• Vehicles over seven model years old.
  • Motorcycles and motorized bicycles.
  • Specialized mobile equipment.
  • New cars with mileage of 1,000 miles or fewer, unless repairs for damages are over 50 percent of the vehicle's fair market value.

FTC's Used Car Rule

The Federal Trade Commission (FTC) has protections in place for used car buyers. Dealers selling at least five used cars per year must comply with its Used Car Rule, which applies to most states, including Iowa. According to the rule, dealers must prepare and display the FTC Buyers Guide, along with a compliance checklist, before offering a used vehicle for sale. This applies to cars sold on a used car lot through consignment or power of attorney as well as those sold through a public auction, but it does not apply to auctions closed to consumers.

The rule does not cover motorcycles, agricultural equipment and cars sold for parts or scrap in which the dealer relinquishes the title to obtain a salvage certificate. It considers a used car as a vehicle operated for reasons other than test driving or moving that may or may not have a title. It must also meet these requirements:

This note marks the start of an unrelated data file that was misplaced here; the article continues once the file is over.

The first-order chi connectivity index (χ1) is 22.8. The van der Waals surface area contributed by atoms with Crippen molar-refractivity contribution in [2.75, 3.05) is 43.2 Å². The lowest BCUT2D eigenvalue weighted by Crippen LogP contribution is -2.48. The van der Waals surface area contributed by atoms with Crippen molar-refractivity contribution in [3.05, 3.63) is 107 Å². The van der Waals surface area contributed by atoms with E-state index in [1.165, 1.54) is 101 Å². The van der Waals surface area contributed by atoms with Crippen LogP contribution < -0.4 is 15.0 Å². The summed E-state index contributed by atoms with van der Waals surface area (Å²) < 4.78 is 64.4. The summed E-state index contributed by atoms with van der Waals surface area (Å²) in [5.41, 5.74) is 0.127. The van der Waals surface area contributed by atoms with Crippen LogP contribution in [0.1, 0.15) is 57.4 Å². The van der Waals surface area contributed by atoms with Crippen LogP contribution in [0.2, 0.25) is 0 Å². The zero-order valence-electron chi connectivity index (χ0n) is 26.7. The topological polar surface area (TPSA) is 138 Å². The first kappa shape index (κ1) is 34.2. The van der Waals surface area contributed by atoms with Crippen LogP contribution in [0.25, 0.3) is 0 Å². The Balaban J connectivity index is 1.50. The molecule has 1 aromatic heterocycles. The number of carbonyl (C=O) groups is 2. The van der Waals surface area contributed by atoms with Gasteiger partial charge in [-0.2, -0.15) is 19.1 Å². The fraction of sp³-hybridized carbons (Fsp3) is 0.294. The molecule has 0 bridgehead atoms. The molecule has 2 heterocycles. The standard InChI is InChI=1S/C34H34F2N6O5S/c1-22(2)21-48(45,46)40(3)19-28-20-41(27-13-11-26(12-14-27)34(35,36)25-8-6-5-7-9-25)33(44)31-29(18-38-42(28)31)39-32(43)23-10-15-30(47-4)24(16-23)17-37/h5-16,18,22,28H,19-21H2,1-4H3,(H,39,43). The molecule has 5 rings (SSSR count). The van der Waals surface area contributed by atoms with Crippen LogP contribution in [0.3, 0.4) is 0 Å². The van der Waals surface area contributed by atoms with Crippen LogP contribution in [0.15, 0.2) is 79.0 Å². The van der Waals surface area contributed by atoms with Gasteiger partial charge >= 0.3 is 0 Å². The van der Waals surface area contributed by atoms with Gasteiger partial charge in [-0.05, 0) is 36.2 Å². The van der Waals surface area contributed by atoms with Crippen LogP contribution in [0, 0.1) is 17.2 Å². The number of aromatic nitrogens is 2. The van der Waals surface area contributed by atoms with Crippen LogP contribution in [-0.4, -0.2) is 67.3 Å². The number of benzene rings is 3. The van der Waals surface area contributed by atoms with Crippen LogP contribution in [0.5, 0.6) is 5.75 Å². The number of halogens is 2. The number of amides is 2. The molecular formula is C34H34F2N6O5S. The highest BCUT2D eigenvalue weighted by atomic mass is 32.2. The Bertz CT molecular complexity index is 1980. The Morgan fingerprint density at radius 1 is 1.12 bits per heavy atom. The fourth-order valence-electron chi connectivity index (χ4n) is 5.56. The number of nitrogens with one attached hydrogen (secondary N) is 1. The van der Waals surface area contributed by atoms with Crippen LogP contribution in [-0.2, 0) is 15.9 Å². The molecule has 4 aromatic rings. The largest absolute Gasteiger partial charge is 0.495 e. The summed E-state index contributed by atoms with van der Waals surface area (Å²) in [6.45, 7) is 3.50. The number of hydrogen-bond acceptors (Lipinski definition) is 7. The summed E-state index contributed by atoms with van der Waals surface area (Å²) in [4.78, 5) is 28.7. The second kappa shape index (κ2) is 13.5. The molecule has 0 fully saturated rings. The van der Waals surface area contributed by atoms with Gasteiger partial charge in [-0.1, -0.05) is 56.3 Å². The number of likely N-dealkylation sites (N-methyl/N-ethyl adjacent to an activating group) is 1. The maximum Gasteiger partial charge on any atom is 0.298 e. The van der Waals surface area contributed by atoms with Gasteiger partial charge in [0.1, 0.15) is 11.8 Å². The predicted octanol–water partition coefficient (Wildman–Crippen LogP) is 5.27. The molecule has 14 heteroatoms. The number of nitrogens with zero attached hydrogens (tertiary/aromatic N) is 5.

• A GVWR of fewer than 8,500 pounds.
  • A curb weight of fewer than 6,000 pounds.
  • A frontal area smaller than 46 square feet.

FTC Buyers Guide

The FTC Buyers Guide must be prominent and in full view of the consumer when the car is for sale. Both sides of it must be visible. A dealer can place the guide hanging from a rear-view mirror, a side-view mirror, under a windshield wiper or attached to a side window.

The Buyers Guide discloses purchasing and warranty information for the consumer, including:

  • The vehicle comes "as is" or has a warranty.
  • Percentage of repair costs the dealer pays for if the car is under warranty.
  • Difficulty of enforcing oral promises and the importance of getting everything in writing.
  • Importance of keeping the Buyers Guide to refer to after the sale.
  • Details of the car's mechanical and electrical systems and the significant issues that the buyer should be aware of.
  • Importance of having the vehicle inspected before purchase by an independent mechanic.

Recourse for Vehicles Not Under Lemon Law